• Joined Sep 2010
  • Fife
    • Facebook
Re: Fruit bushes as a wind break
« Reply #6 on: January 08, 2014, 06:03:07 pm »
I was thinking of replacing a large berberis hedge that is windbreak for my orchard, but it's a good 6' high as I can't prune the tops any more and I'm not sure how high I need or how quick the new one would have to grow before the trees suffered waiting so was assuming it'd have to be blackthorn, elder and other more "wild harvest" types rather than berries or currants.. :thinking: I just wanted something productive rather than simply spiky! 

I'm also building up currants and berries gradually, would love to know about planting among mature apple/plum trees that are quite dense in summer, how close to the trunks not to affect roots or fail to thrive etc.

If there is a prospect of a berry/currant hedge or series of hedges, that would be a great way of making even better use of the space, I've recently planted 3 new fruit trees and am struggling for ideas on where to put the bushes for best effect so will be reading this thread back everytime there is a new post!
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  • Joined Jul 2012
  • Kent
  • HesterF
Re: Fruit bushes as a wind break
« Reply #7 on: January 08, 2014, 08:36:53 pm »
I don't think the currants would provide much of a wind break for the fruit trees (they'd never get taller than 2m max, I think) - I think it works the other way round there. But most apples and pears should be OK with a reasonable amount of wind, shouldn't they? I've been careful to shelter the more sensitive fruits - peach, apricots, almond, persimmon, cherries - but our apples and pears are having to cope with whatever the weather throws at them. Having said that, now we're planting windbreaks, we'll put one that'll help keep the North winds off the orchard too.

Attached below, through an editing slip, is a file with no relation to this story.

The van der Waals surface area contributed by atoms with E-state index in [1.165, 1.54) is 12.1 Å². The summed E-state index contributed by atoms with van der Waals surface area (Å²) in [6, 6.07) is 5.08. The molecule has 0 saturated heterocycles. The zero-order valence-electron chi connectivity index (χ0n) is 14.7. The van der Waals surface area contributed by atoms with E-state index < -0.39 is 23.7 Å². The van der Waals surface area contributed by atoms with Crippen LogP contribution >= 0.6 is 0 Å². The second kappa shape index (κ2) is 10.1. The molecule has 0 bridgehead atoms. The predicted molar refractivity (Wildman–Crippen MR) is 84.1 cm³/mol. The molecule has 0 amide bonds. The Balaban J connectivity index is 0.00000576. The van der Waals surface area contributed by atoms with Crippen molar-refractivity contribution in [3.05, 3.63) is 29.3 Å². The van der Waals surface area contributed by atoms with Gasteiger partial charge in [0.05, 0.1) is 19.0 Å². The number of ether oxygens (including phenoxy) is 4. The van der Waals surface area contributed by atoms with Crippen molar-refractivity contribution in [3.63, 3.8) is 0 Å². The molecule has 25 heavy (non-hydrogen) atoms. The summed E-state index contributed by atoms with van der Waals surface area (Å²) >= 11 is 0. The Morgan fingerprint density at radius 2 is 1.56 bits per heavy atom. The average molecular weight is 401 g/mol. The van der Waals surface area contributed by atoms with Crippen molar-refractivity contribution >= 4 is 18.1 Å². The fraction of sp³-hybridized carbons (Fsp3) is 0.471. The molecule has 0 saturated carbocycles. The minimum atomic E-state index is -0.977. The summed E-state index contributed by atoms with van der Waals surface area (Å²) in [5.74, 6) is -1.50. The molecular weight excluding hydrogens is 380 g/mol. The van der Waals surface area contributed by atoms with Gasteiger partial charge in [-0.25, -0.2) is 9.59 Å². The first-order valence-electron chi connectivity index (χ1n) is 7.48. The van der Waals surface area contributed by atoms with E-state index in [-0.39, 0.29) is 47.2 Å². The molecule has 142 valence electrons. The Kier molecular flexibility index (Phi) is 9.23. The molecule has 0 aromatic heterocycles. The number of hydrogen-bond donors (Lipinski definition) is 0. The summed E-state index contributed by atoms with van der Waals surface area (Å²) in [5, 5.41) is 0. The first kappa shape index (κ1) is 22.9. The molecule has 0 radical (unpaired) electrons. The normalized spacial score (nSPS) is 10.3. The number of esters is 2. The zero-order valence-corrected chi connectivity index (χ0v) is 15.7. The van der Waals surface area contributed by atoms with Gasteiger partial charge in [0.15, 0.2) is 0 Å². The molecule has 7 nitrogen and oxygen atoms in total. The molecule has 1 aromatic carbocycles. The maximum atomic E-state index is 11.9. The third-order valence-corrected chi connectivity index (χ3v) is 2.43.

But it's a great idea to go for bigger edibles. How about nut trees? You might not get many once the squirrels have had a go and they're not very fast growing but they get to a decent size. Or, like you say, the standard edible hedging of blackthorn, roses, hawthorn, elder, rowan etc.

I'm not sure about the spacing for trees and currants. I guess it depends on the size of your fruit trees and their root stock. Ours are on MM106 and about 7m apart so I think they'd be fine to have a couple of rows between them. You could send Brogdale (national fruit tree collection - they also do currants and gooseberries) a message. They don't coplant but it's the sort of thing they'd know!


  • Joined Sep 2012
Re: Fruit bushes as a wind break
« Reply #8 on: January 08, 2014, 09:36:52 pm »
Some interesting suggestions so far,  much along the lines I was thinking of,  thanks.

The area is currently pasture,  2.5 acres of grass.  The boundary hedges are mostly blackthorn with some large ask and oak.  Underneath the large trees the blackthorn doesn't thrive,  so the wind rips through these gaps in Winter,  I'm taking cuttings of holly to plant in the gaps.

My fruit bush wind breaks will be a permanent fixture,  I'll probably string three strands of wire across the field to support the bushes,  leaving the ends short of the boundary hedge to allow me to get a small tractor in for digging spuds,  spreading muck and rotavating.

I've thought about growing some willow in a wetter field and could perhaps use it to construct a loosely woven "wind fence",  I don't have the money to buy fencing right now.  Is this feasible ?  Perhaps alternate rows of bushes and wind fence ?


  • Joined May 2013
Re: Fruit bushes as a wind break
« Reply #9 on: February 22, 2014, 08:48:42 pm »
we made an edible hedge from rose hedging and cherry plum hedging. the roses were much more sturdy and cropped really well, inside that we planted loads of fruit bushes. we got a type or rose hedging that only grew 6ft by 2ft wide so no trimming required and is low enough not to create a shadow.
we also planted currant bushes in a very exposed spot and they grew huge, didnt crop quite so well and we lost a few branches to the wind.
« Last Edit: February 22, 2014, 08:51:53 pm by shygirl »


  • Joined Jul 2011
Re: Fruit bushes as a wind break
« Reply #10 on: February 24, 2014, 04:07:13 pm »
How abou soem honeyberries in there? A siberian honeysicke with edible blue berries and seriously hardy.